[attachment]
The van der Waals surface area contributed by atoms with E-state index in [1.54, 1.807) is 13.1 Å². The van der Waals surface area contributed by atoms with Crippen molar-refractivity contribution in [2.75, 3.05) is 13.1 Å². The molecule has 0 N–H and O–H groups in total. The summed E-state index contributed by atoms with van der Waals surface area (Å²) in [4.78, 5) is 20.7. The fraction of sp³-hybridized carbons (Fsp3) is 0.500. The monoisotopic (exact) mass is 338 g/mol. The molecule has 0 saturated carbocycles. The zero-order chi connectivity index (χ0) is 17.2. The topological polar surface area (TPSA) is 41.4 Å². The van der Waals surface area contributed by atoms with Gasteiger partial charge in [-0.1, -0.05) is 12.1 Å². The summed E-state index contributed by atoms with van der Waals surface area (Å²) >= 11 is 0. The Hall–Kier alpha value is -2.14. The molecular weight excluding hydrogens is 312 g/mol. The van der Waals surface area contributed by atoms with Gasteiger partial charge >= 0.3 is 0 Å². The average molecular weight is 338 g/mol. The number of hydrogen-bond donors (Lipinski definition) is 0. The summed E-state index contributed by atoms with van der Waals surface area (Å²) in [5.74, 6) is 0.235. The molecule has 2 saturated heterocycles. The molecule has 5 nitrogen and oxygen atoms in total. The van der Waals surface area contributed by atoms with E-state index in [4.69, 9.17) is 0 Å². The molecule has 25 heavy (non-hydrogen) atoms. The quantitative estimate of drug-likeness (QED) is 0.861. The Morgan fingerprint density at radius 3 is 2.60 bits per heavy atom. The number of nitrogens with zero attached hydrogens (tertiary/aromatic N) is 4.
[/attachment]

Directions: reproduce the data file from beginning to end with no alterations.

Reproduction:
The van der Waals surface area contributed by atoms with E-state index in [1.54, 1.807) is 13.1 Å². The van der Waals surface area contributed by atoms with Crippen molar-refractivity contribution in [2.75, 3.05) is 13.1 Å². The molecule has 0 N–H and O–H groups in total. The summed E-state index contributed by atoms with van der Waals surface area (Å²) in [4.78, 5) is 20.7. The fraction of sp³-hybridized carbons (Fsp3) is 0.500. The monoisotopic (exact) mass is 338 g/mol. The molecule has 0 saturated carbocycles. The zero-order chi connectivity index (χ0) is 17.2. The topological polar surface area (TPSA) is 41.4 Å². The van der Waals surface area contributed by atoms with Gasteiger partial charge in [-0.1, -0.05) is 12.1 Å². The summed E-state index contributed by atoms with van der Waals surface area (Å²) >= 11 is 0. The Hall–Kier alpha value is -2.14. The molecular weight excluding hydrogens is 312 g/mol. The van der Waals surface area contributed by atoms with Gasteiger partial charge >= 0.3 is 0 Å². The average molecular weight is 338 g/mol. The number of hydrogen-bond donors (Lipinski definition) is 0. The summed E-state index contributed by atoms with van der Waals surface area (Å²) in [5.74, 6) is 0.235. The molecule has 2 saturated heterocycles. The molecule has 5 nitrogen and oxygen atoms in total. The van der Waals surface area contributed by atoms with E-state index in [4.69, 9.17) is 0 Å². The molecule has 25 heavy (non-hydrogen) atoms. The quantitative estimate of drug-likeness (QED) is 0.861. The Morgan fingerprint density at radius 3 is 2.60 bits per heavy atom. The number of nitrogens with zero attached hydrogens (tertiary/aromatic N) is 4.